Learn + Think

Black Friday has become a celebration of deals and discounts, but at what cost?

Black Friday has become a celebration of deals and discounts, but at what cost?

Originating in America in the 1960s, Black Friday is the day after Thanksgiving. It was originally coined by traffic police officers working long hours on the day when shoppers would descend on stores to start their Christmas shopping.

Philadelphia Police officers in 1969, just a few years after they started using the phrase "Black Friday" (Photo source: Billy Penn)

Marketers took advantage of this to create a utopia of deals and discounts, enticing customers to bag every bargain. But, our Black Friday bargains don’t just cost money. They are part of a culture of overconsumption that is hurting us, the industry workers and the planet. At Brothers We Stand, we’re taking a day off from shopping to reflect on Black Friday’s impact, and how we can shop more sustainably this weekend.

Black Friday’s environmental impact

This weekend, UK shoppers are expected to spend £9.2 billion, with fashion being the second most popular category after electricals. But the overall cost of Black Friday is far greater. Cheap mass production, heavy emissions, and a trail of disposable products are all part of a shopping frenzy that takes our natural world for granted.

By 2030, clothing consumption is expected to increase by 63% by 2030 - the equivalent to an additional 500 billion t-shirts, all coming out of the earth’s oil, soil and water supplies. That kind of demand forces supply chains to cut corners on quality, leaving most of those t-shirts short-lived and unrecyclable.

On Black Friday, our 'Add To Bag' button will be blocked, replaced by a Black Friday sign that will redirect you to our three alternative actions.

Delivery demands are also a problem. If it’s standard delivery, shopping online reduces our carbon footprint compared to shopping in a store. But, the sheer scale of consumption on Black Friday has caused spikes in air pollution in the past. Growing demand for next- or same-day delivery, spurred on by Black Friday’s greatest champion in Amazon, cancels out that carbon reduction through inefficient systems and a higher number of lorries on the road.

Eventually, with little or no connection to the deals we dined on, we end up chucking up to 80% of our Black Friday purchases, leaving our earth, oceans and ecosystems heaving from pollution and waste. Consumption is part of being human, but taking the time to shop sustainably will slow our impact, reduce our waste and give the earth more time to replenish what we’ve taken from it.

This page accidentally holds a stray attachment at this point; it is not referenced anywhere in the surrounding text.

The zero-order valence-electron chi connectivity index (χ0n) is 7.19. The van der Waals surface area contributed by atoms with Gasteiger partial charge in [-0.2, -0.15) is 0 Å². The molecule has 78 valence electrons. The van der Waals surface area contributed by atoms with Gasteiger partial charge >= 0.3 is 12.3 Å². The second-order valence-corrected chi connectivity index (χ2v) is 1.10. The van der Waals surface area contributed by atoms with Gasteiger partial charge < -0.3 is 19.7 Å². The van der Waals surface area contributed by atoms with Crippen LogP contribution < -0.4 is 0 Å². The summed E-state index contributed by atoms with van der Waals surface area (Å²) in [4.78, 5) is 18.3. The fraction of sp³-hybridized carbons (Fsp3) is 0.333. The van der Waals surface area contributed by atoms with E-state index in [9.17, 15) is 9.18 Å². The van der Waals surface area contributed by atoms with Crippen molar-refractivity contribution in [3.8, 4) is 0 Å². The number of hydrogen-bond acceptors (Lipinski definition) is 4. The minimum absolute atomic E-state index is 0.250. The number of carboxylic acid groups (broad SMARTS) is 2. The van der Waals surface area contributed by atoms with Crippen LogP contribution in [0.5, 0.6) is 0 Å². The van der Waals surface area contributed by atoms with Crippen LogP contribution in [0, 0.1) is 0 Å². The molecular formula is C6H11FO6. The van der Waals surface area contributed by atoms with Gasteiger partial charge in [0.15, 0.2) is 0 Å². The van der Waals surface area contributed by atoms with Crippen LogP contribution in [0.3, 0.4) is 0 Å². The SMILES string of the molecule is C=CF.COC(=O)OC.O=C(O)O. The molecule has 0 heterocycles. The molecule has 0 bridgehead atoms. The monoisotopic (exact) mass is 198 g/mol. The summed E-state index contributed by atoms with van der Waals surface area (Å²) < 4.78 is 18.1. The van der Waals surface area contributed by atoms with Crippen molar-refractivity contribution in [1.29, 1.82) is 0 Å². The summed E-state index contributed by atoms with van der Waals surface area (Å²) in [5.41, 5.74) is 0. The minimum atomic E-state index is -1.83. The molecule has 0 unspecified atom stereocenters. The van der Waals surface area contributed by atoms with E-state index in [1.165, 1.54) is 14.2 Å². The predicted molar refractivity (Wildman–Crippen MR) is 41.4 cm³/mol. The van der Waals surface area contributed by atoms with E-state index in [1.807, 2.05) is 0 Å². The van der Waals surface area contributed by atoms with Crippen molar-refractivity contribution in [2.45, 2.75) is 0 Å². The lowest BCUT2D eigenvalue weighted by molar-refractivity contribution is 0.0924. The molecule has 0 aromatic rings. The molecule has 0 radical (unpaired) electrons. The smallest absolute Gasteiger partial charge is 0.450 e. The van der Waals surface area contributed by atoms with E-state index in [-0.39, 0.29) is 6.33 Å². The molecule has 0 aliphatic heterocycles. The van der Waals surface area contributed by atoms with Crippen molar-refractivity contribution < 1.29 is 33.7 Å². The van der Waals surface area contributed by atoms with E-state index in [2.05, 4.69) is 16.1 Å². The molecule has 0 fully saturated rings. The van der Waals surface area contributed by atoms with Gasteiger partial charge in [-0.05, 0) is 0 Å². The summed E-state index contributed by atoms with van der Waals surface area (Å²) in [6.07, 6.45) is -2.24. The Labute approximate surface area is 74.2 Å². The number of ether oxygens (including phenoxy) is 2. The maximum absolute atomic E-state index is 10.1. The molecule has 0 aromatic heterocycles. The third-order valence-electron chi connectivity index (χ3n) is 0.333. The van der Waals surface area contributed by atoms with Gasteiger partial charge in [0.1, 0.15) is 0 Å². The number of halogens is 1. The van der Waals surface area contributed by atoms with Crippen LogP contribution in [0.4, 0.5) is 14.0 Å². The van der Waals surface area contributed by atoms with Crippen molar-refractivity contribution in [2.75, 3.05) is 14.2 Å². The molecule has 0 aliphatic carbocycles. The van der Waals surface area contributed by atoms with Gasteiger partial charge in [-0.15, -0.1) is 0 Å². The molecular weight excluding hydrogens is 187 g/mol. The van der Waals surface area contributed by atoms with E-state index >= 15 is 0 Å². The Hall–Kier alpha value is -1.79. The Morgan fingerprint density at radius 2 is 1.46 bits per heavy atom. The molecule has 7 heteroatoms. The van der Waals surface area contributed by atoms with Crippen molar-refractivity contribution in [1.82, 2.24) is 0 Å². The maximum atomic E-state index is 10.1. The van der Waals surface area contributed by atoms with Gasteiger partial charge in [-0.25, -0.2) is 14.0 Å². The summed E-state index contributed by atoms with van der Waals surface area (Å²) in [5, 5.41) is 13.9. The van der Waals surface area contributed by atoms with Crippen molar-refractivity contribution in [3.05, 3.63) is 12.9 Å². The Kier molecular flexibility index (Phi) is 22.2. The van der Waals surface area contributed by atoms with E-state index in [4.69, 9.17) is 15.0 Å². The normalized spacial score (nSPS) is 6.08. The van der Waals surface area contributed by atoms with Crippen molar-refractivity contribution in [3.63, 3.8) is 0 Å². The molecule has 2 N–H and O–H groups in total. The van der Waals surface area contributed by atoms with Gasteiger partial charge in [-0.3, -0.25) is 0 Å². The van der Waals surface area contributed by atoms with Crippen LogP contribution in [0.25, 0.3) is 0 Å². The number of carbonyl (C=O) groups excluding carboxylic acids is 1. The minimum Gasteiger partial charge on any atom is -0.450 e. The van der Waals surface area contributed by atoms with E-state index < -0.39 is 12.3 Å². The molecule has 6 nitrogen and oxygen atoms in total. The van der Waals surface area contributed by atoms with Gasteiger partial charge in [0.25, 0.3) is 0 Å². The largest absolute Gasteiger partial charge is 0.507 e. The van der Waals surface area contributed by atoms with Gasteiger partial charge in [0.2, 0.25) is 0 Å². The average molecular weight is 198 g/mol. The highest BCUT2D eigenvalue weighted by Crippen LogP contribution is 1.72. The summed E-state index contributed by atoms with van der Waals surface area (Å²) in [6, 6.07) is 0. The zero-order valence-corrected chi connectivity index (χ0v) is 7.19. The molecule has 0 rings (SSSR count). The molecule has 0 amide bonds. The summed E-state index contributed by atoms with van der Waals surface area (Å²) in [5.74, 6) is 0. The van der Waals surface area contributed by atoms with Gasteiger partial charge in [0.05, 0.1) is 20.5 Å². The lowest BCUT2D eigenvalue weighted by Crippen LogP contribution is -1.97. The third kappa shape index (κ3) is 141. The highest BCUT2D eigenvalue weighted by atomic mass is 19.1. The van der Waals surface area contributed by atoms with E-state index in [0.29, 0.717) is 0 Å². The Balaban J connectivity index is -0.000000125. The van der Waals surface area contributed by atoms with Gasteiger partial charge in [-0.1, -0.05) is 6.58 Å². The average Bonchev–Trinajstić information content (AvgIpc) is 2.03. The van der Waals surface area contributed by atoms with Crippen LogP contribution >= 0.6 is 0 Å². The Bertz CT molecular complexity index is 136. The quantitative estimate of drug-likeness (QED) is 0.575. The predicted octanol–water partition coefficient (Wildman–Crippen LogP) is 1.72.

Black Friday’s social impact

Many retailers are driven by profit, which makes Black Friday a priority, and people an afterthought.

The frenzy of deals and discounts wouldn’t be possible without the cheap manufacturing that puts factory workers wages and health at risk. In 2013, the Rana Plaza factory disaster took 1,130 lives, and a report just days before showed workers’ pay had dropped to 14% of their required living wage. Brands are constantly outsourcing to unsafe factories in search of cheaper production, leaving workers vulnerable to being badly treated and unpaid - which is why our second action invites you to join us in asking Next, Nike and Amazon to #PayTheirWorkers.

A report days before the Rana Plaza factory disaster shows Cambodian and Bangladeshi workers wages had actually decreased over a ten year period. (Source)

Black Friday puts added pressure on warehouse and delivery workers, too. At Amazon, long hours and extreme quotas cause a spike in injuries during the Black Friday period. When workers have tried to advocate for improved safety conditions, they’ve been fired. Amazon’s abuse of workers is so widespread that this year workers in 20 different countries are using Black Friday as an opportunity to protest.

And, we should, too. Black Friday encourages the consumption of what Philosopher Noam Chomsky calls “created wants” - items we’re told to want. Corporations create an item, then create the desire through advertising and PR. Black Friday is one of those advertising and PR tools, pointing us towards items we don’t need, whilst ignoring the needs of the people working tirelessly to produce and deliver those items.

The master of creating "wants" - Don Draper from the TV show Madmen

What can I do differently?

Buy better, buy less and buy mindfully. For many people, this could still mean a Black Friday deal - it is a time when discounts make it possible to buy Christmas presents for loved ones, or other items they need. Looking down on people who support Black Friday is missing the point. The important thing is to shop sustainably within your means. Take care not to fall for a dodgy deal, and look for brands that care for the planet and their workers, instead of cutting corners for quick profits. Our step-by-step guide will help you do this - slowing down, shutting out the noise, and making a buying decision that’s good for you, the environment and the people who produce the products we buy.